Why You Should Consider Non-Elite Colleges: What The 2022-23 Common App Report Tells Us
This year, despite increasingly bank-breaking tuition costs and dwindling acceptance rates, more students than ever before applied to elite and name-brand schools – including those from the Ivy League.
According to a report published by The Common App in January of 2023, the number of applications colleges received jumped 20% from 2019-2020 to 2022-2023, concentrated heavily in elite and name-brand schools. And with this overwhelming influx of applications, several colleges saw their acceptance rates drop sharply.
With such grim data at our fingertips, then, why do students– and parents– continue to sacrifice their social lives, their savings, and their mental health in hopes of bagging an Ivy League acceptance letter?
Prestige, of course, plays a role. Students and parents alike are entranced by the prospect of graduating with a degree from a school whose name is known and respected worldwide. There’s also a pervading idea that elite, name-brand schools are a surefire way to secure a more fulfilling and prosperous career after graduation.
This New York Times article contradicts that idea by referencing a passage in Jeffrey Selingo’s book, Who Gets In and Why: A Year Inside College Admissions. In his book, Selingo describes how Virginia Tech, with its 70% acceptance rate and generous merit-based scholarships, produces graduates who– ten years after graduation– earn virtually the same salaries as alumni from University of Virginia, where only 27% of applicants are accepted each year, and a mere 6% of scholarship funds are awarded on a merit basis.
And while many have been fooled into thinking that the lower a college’s acceptance rate drops, the more prestigious it must be, this is only a tiny piece of the big picture. While this number plays a major factor in determining a college’s position on national ranking lists like that of the U.S. News & World Report, a college’s acceptance rate is only the tip of the iceberg.
Admissions committees at elite schools are now being faced with an increasingly convoluted task of selecting a limited number of students for admission from an ever-expanding pool of extremely qualified applicants. Many of these students– thousands, perhaps– will share the same flawless application materials: perfect GPA and standardized test scores; multiple AP credits; numerous extracurricular activities, leadership roles, and professional experiences; and a collection of well-written, attention-grabbing essays.
How, then, does a college choose one student over the next? It often comes down to major choice, demographic quotas, personal preference, or even mere chance. There are only so many seats in the Computer Science or Psychology classrooms of any given college campus, now matter how many promising students have applied. Popular departments can increase their capacity over time, but never quickly enough to keep up with the demand of trendy majors.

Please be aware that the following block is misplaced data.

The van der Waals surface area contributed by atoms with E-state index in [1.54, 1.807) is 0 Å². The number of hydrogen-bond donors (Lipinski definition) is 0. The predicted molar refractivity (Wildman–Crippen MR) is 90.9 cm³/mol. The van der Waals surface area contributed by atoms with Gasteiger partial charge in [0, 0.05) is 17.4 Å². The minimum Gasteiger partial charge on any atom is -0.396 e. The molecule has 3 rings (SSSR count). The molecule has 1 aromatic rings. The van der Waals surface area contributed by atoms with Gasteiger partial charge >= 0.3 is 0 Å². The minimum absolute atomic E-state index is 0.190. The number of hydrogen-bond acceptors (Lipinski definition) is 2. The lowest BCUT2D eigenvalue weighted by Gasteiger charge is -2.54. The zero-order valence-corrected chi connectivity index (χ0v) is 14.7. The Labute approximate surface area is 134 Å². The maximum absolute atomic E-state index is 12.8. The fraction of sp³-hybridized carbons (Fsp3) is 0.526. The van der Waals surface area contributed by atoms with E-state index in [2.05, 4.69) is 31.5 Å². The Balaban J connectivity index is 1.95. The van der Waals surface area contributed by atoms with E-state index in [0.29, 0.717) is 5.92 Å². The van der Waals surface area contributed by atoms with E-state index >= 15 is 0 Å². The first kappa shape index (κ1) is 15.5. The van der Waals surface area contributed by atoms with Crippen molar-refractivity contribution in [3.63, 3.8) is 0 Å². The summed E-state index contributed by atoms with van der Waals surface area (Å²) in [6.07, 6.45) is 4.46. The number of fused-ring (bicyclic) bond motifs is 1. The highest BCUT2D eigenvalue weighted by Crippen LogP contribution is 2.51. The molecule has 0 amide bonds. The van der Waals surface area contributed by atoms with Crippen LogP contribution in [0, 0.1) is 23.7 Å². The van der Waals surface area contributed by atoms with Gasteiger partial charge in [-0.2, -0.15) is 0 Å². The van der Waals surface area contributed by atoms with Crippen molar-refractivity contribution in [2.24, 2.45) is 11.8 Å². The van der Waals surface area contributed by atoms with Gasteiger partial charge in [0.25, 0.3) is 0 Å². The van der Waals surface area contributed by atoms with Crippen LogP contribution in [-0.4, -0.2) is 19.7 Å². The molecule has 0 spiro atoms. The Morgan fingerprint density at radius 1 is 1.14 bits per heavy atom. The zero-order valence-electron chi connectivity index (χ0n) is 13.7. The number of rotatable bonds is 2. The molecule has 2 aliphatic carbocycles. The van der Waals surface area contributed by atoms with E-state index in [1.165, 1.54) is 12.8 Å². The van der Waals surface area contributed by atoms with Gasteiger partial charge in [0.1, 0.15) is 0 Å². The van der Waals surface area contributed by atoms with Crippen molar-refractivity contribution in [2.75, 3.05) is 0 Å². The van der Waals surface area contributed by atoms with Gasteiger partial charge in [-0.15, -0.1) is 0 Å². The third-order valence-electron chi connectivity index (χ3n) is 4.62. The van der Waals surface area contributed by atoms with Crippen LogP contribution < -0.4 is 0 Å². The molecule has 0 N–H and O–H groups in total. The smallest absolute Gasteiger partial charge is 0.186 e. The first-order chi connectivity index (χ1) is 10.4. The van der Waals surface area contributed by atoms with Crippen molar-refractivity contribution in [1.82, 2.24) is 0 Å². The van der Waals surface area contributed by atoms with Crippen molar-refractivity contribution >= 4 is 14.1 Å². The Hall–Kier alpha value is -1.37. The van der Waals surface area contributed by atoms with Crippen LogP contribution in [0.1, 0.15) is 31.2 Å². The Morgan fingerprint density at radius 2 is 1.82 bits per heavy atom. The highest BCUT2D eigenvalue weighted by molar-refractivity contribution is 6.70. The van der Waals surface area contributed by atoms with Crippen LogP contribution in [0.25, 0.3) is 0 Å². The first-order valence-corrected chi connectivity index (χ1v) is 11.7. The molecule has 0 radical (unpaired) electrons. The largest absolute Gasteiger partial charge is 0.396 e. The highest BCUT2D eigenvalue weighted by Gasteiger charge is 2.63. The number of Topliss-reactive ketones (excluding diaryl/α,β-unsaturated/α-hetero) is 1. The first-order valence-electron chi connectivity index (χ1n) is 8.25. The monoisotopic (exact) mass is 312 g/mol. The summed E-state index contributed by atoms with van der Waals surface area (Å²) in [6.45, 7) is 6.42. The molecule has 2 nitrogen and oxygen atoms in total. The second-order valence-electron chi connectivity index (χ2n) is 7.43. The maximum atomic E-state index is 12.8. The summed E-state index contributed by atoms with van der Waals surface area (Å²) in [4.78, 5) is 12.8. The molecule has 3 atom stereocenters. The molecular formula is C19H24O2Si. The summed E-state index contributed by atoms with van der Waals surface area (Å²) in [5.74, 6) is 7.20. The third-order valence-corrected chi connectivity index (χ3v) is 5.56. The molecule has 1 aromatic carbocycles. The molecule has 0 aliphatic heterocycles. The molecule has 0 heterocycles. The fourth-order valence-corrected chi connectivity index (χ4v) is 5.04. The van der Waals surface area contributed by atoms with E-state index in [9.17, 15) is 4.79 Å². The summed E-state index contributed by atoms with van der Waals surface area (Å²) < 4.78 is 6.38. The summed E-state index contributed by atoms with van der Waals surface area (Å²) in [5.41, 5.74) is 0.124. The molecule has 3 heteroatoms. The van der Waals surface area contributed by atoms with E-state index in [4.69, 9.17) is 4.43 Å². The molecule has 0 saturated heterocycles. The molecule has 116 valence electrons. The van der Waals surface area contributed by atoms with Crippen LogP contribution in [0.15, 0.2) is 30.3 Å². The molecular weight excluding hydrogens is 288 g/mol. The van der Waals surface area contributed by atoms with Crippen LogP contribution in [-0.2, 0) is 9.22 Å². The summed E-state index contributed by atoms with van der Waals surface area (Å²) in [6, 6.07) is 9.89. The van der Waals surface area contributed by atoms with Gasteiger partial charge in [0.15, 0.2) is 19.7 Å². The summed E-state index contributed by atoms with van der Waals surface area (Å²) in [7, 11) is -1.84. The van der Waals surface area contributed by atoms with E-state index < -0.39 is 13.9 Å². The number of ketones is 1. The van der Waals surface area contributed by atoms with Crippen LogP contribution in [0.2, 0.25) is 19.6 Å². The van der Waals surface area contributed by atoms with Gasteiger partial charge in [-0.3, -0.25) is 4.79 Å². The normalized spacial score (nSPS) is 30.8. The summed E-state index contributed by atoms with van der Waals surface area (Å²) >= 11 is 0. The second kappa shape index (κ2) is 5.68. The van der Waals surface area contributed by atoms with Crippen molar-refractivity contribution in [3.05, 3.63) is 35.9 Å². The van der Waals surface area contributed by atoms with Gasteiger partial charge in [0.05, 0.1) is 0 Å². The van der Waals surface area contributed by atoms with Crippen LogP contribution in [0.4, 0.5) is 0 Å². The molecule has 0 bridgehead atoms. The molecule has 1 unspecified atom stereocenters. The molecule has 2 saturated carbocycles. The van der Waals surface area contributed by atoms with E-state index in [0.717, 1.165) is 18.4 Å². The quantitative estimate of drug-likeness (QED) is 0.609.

And when colleges do attempt to increase the supply of seats to keep up with demand of degrees, it often results in overcrowded classrooms and labs, where a limited number of both professors and resources are stretched too thinly.
The New York Times highlights this issue, too, detailing Selingo’s investigation of how admissions officers at name-brand schools like Emory University and University of Washington would “[round] out a class in a particular year – a point guard, a cellist, more prospective chemistry majors, more students from Wyoming.”
Does this mean you should give up on any hope of attending an elite college if you’re not a cello-playing Chemistry major from Wyoming (who is also a basketball star)?
Not at all!
But the key to a successful college application experience has always been about balance. When building your college list, for every Ivy League school you set your sights on, be sure to allocate an equal amount of attention to researching and demonstrating interest in both public and private schools that fall outside the realm of the elite.
As we emerge from the Covid-19 pandemic era and enter into a new normal, only time will tell how colleges choose to respond to the changing admissions landscape. But one thing will remain true, no matter what: choosing where to apply to college shouldn’t be taken lightly. Equip yourself with a well-balanced list of Reach, Match, and Safety schools that you’ve thoroughly researched to ensure they’re the right fit for you personally, beyond their position on a national rankings list or the brand attached to their name. That way, no matter where you choose to spend your college years, you can rest assured that you’ve made the right choice for you.
Washington University St. Louis (Full Scholarship Recipient)
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